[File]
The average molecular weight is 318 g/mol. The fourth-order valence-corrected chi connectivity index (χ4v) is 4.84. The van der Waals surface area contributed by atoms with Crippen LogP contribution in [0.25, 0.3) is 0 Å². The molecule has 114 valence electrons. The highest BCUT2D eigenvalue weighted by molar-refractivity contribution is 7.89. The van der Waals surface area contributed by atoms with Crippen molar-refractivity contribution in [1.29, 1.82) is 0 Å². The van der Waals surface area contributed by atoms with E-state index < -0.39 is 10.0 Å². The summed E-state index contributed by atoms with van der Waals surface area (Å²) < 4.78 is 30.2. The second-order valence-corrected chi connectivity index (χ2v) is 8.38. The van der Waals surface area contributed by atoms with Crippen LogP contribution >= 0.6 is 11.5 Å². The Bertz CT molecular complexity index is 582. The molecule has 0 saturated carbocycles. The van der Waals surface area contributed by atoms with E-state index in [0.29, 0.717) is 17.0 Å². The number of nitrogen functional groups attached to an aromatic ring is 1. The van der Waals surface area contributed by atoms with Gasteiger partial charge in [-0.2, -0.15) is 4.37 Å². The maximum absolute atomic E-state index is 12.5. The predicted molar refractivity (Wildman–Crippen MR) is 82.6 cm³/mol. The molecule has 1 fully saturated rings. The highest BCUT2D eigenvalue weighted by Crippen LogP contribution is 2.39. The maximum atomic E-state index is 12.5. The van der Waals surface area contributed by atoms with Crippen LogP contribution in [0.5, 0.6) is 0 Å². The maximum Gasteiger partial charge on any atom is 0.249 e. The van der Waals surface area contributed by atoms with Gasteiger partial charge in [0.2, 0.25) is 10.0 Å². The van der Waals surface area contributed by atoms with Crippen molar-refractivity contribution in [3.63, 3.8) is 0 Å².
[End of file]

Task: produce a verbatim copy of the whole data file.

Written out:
The average molecular weight is 318 g/mol. The fourth-order valence-corrected chi connectivity index (χ4v) is 4.84. The van der Waals surface area contributed by atoms with Crippen LogP contribution in [0.25, 0.3) is 0 Å². The molecule has 114 valence electrons. The highest BCUT2D eigenvalue weighted by molar-refractivity contribution is 7.89. The van der Waals surface area contributed by atoms with Crippen molar-refractivity contribution in [1.29, 1.82) is 0 Å². The van der Waals surface area contributed by atoms with E-state index < -0.39 is 10.0 Å². The summed E-state index contributed by atoms with van der Waals surface area (Å²) < 4.78 is 30.2. The second-order valence-corrected chi connectivity index (χ2v) is 8.38. The van der Waals surface area contributed by atoms with Crippen LogP contribution >= 0.6 is 11.5 Å². The Bertz CT molecular complexity index is 582. The molecule has 0 saturated carbocycles. The van der Waals surface area contributed by atoms with E-state index in [0.29, 0.717) is 17.0 Å². The number of nitrogen functional groups attached to an aromatic ring is 1. The van der Waals surface area contributed by atoms with Gasteiger partial charge in [-0.2, -0.15) is 4.37 Å². The maximum absolute atomic E-state index is 12.5. The predicted molar refractivity (Wildman–Crippen MR) is 82.6 cm³/mol. The molecule has 1 fully saturated rings. The highest BCUT2D eigenvalue weighted by Crippen LogP contribution is 2.39. The maximum atomic E-state index is 12.5. The van der Waals surface area contributed by atoms with Crippen LogP contribution in [0.5, 0.6) is 0 Å². The maximum Gasteiger partial charge on any atom is 0.249 e. The van der Waals surface area contributed by atoms with Gasteiger partial charge in [0.2, 0.25) is 10.0 Å². The van der Waals surface area contributed by atoms with Crippen molar-refractivity contribution in [3.63, 3.8) is 0 Å².